There are probably millions of electric guitars out there today that the average guitar enthusiast can get easily overwhelmed. When you get right down to it, especially if you’re a beginner, buying an electric guitar can get very confusing. This article will function as a basic guide to choosing the right electric guitar for you.
Contrary to what some people think, the wood on an electric guitar’s body matters greatly. It’s not just a convenient place to put all those electronics and pickups. It’s basically the soul of your electric guitar’s sound. Below are three types of wood that is made for the body:
• Low-Level. If you don’t have the budget yet, consider getting this type of body wood. Some of them can be damaged easily however, but there are some wood-types, like the Agathis, that have good enough tone.
• Medium-Level. This type happens to be the most common (or popular) type of body wood around. Some of them are very light with a wide range of tones available.
• High-End. This type of wood for the body has usually superior qualities in tone but most of them are very heavy.
It’s important to know that there many kinds of body types regardless of what kind of wood they are. Most electric guitars have solid bodies (which are carved out of a single large piece of wood) but there’re other types such as a body wood made up of many pieces that are laminated and glued together. Tone quality is dependent on which type of body you choose.
• Single Coil. Single coils are the ones that are usually mounted onto most Fender guitars such as Stratocasters. The sound they make usually has those thin qualities with a twang and therefore makes it ideal for solos that can cut through other instruments in a gig.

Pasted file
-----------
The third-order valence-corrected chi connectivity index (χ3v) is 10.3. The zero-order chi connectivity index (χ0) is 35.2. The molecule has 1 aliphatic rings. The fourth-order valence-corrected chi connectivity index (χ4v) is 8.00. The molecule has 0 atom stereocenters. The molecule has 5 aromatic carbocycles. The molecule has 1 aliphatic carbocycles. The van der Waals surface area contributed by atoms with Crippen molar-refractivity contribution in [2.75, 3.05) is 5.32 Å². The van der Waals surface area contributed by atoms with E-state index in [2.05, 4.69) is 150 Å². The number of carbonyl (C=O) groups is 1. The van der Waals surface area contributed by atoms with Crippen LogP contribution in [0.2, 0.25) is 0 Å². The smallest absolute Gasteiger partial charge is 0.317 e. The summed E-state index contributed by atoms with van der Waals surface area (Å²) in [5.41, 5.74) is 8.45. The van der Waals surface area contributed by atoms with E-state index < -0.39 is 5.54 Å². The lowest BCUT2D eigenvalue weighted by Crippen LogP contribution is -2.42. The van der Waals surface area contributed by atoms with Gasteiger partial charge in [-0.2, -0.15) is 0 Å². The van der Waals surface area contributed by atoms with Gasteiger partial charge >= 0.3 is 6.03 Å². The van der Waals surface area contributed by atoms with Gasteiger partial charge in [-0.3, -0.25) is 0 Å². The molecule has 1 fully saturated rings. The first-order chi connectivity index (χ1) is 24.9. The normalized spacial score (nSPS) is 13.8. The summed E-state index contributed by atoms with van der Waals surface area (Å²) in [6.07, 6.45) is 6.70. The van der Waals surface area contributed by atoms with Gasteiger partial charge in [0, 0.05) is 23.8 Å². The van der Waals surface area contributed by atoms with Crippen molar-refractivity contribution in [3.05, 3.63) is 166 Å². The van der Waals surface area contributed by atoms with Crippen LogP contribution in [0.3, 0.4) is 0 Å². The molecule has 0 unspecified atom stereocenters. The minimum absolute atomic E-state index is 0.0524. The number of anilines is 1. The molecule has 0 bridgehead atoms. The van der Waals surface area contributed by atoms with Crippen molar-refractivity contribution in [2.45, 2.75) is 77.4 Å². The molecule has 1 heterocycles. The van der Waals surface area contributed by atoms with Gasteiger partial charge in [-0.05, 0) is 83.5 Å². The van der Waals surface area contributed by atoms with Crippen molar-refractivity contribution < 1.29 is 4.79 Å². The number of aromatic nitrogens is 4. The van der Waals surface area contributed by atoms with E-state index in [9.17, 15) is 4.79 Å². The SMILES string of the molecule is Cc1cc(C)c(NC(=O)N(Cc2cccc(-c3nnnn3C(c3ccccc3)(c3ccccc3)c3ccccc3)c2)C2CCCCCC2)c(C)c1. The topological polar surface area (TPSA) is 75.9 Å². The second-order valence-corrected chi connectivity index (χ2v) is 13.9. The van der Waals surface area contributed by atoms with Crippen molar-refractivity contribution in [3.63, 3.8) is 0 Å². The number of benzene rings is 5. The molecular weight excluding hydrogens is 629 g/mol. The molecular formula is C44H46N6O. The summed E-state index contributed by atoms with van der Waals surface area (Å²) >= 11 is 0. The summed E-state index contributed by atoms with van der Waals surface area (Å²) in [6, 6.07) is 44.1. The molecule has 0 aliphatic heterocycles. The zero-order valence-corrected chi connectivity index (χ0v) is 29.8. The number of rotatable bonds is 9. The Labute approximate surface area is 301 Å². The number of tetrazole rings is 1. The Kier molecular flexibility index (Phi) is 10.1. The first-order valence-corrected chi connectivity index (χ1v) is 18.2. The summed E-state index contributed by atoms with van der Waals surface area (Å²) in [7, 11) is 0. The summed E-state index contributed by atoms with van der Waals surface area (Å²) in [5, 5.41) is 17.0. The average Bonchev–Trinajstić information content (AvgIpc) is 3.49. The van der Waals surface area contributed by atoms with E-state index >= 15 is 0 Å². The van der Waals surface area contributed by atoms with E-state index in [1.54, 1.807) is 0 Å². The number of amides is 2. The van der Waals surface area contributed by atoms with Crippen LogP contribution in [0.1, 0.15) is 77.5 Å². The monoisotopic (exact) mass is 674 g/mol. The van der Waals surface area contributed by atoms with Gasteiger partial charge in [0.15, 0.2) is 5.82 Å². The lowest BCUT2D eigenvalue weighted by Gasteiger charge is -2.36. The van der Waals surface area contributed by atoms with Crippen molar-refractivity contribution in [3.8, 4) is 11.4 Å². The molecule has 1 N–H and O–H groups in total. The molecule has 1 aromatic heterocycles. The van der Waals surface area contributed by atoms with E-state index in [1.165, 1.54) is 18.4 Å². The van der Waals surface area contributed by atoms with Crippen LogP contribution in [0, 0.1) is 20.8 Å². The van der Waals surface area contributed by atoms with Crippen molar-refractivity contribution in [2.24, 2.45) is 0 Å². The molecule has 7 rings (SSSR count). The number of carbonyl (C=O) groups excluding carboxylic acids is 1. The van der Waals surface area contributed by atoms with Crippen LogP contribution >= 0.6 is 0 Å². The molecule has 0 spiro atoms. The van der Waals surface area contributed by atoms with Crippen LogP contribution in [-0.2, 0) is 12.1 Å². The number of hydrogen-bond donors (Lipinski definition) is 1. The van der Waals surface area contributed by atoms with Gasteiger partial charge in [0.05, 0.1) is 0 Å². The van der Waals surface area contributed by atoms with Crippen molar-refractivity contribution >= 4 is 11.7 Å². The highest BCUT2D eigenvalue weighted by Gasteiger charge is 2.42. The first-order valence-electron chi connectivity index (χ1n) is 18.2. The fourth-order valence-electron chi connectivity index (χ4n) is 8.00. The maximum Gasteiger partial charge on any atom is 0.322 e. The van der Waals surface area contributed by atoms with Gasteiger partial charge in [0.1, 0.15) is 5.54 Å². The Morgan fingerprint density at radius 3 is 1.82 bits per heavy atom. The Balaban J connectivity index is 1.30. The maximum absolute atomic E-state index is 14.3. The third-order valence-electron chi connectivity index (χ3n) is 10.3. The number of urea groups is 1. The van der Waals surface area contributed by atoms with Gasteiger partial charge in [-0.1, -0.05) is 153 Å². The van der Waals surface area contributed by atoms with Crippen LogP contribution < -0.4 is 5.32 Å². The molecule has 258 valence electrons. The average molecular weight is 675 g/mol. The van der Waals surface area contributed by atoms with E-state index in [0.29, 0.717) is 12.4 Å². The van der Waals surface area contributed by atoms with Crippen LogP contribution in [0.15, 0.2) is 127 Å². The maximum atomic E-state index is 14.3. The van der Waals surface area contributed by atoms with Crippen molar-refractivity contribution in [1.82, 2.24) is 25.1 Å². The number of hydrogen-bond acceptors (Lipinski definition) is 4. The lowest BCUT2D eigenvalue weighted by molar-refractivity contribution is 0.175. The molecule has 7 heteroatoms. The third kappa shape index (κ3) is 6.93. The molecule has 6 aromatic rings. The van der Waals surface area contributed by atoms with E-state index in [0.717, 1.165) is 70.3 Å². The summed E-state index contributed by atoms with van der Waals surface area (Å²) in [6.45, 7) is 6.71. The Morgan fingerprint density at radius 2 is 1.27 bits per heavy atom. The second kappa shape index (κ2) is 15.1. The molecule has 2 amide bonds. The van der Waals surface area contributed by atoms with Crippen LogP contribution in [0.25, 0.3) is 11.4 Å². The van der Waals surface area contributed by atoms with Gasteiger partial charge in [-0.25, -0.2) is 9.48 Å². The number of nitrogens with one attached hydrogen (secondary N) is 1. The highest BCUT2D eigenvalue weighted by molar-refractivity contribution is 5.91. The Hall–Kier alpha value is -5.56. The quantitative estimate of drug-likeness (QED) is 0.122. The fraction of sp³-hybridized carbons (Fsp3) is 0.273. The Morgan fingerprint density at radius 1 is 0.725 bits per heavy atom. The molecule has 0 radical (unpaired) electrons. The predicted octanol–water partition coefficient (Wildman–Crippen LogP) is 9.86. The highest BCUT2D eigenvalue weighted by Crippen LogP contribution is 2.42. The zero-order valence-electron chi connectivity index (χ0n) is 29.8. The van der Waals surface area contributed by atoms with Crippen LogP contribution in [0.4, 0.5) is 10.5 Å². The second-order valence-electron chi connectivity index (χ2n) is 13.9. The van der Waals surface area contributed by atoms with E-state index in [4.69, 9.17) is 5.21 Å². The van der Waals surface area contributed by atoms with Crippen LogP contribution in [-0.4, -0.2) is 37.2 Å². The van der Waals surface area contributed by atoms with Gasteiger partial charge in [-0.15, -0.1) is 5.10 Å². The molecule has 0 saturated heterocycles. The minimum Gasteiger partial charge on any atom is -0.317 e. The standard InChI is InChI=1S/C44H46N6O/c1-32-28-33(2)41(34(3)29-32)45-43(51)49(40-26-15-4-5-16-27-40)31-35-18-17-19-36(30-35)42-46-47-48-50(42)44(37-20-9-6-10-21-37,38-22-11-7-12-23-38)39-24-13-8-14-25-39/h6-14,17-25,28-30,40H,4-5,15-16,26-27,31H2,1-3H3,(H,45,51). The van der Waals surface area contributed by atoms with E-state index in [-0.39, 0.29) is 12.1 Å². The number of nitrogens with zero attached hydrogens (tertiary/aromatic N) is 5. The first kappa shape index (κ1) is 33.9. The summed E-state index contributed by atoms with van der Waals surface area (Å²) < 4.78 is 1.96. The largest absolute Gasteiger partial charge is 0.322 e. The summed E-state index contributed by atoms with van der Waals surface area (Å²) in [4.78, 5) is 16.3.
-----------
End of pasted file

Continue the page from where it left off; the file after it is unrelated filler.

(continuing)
• Humbuckers. This type of pickup is basically a double coil. They have warmer tones and are usually the ones mounted onto Gibson guitars (Les Pauls). They are slightly more superior in gain and output compared to those of single coils but is sometimes unable to cut through high tone density especially during concerts.
• Bolt-ons. Most Fenders have these types of necks. Sustain is dependent on which type of bolt-on you choose. Four bolts have more sustaining power than the one-tip necks.
• Set-Necks. This type actually means that the neck is glued in, as opposed to that of the bolt-ons. They’re usually found in Les Paul guitars and have more sustain than the bolt-on types. Make sure you buy the ones with no glue residue.
• Neck Through. Opposite to that of the bolt-on and set-neck, this type means that the neck and body is one piece of a single large carved wood. This provides superior sustain compared to the other neck types.
Those are the basics. In closing however, you must take into account the controls/electronics of the electric guitar you’re buying. Make sure to test them yourself when you’re shopping. If it makes crackles and weird noises, then you’d better find another one. Also, if you choose to get one with a tremolo or whammy-bar, make sure it can be replaced. And finally, it’s up to you if you want to get a 21-fret guitar, or 22 or 24. It’s all up to you; just make sure that you’re comfortable with what you pick.